Improving Children’s Well-Being through Responsible Fatherhood Programs
Fatherhood, Relationships, and Marriage – Illuminating the Next Generation of Research (FRAMING Research)
U.S. Department of Health and Human Services, Administration for Children and Families
- Research suggests that high-quality father-child engagement is strongly linked to positive child and adolescent outcomes.
- Responsible Fatherhood (RF) programs’ parenting services could be strengthened by incorporating lessons from research on other parenting programs that serve fathers.
- Three approaches to teaching parenting skills that show promise for integration into RF programs are: (1) behavioral parenting training which focuses on teaching parents skills and strategies to effectively manage a child’s behavior; (2) video modeling which involves demonstrating parenting skills in a video; and (3) web-based programs designed to increase access to and participation in services.
Fathers’ parenting engagement skills, such as how they nurture and discipline their children, are linked to many aspects of children’s well-being including health, academic, and social outcomes. Non-resident fathers with low-income backgrounds, however, often face barriers to being fully engaged. By improving fathers’ parent engagement skills, Responsible Fatherhood (RF) programs could ultimately benefit children.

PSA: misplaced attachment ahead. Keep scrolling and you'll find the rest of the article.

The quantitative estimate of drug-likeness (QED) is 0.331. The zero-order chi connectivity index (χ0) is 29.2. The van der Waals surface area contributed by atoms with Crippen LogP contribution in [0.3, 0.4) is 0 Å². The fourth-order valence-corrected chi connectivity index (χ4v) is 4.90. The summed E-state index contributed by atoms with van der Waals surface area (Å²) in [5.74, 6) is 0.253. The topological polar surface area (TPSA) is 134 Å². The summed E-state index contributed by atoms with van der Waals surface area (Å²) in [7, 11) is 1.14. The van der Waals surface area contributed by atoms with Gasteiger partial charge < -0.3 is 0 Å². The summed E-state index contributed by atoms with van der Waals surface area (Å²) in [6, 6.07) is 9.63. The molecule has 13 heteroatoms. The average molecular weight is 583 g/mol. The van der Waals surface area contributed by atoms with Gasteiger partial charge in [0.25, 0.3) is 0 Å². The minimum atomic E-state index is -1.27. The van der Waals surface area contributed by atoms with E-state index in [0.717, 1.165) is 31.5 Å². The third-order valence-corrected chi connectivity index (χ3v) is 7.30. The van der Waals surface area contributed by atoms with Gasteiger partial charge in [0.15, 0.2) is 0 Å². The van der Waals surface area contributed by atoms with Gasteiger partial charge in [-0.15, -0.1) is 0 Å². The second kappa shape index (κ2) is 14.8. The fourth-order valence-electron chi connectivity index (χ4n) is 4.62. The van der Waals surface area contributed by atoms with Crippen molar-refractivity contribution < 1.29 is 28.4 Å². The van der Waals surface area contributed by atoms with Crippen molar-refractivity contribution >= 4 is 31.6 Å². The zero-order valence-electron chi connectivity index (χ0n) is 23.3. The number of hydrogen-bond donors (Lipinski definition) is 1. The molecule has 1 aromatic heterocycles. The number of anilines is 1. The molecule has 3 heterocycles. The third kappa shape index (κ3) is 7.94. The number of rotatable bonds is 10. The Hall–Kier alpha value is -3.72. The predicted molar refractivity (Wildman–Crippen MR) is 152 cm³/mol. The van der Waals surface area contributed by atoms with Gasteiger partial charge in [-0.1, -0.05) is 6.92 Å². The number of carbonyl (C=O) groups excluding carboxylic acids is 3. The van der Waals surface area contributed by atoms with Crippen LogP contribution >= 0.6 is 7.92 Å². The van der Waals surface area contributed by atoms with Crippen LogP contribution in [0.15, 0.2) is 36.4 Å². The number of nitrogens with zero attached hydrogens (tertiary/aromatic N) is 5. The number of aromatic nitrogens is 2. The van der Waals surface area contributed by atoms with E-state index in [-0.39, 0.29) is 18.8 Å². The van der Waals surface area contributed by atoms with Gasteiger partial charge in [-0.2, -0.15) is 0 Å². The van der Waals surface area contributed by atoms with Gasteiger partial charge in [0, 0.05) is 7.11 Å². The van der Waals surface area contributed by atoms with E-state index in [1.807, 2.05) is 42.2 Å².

In this brief, the Fatherhood, Relationships, and Marriage, Illuminating the Next Generation of Research (FRAMING Research) study team considers how RF programs could improve child well-being by supporting fathers’ parenting engagement. They present their recommendations in four steps. First, they examine the importance of fathers’ parenting engagement for children’s outcomes. Second, they describe how RF programs seek to improve fathers’ engagement with their children. Third, they examine evidence from rigorous research on the effectiveness of parenting programs in changing fathers’ parenting engagement. Lastly, based on this evidence, they highlight three promising approaches that could be integrated into RF programs in the future.
This work is part of the FRAMING Research project, which is sponsored by the Administration for Children and Families (ACF) in the U.S. Department of Health and Human Services to systematically review healthy marriage and responsible fatherhood programs (HMRF). ACF partnered with Mathematica and Public Strategies to conduct the project to examine existing and ongoing research on HMRF programs and related fields, pinpoint key learning gaps, and identify the best ways to fill those gaps.
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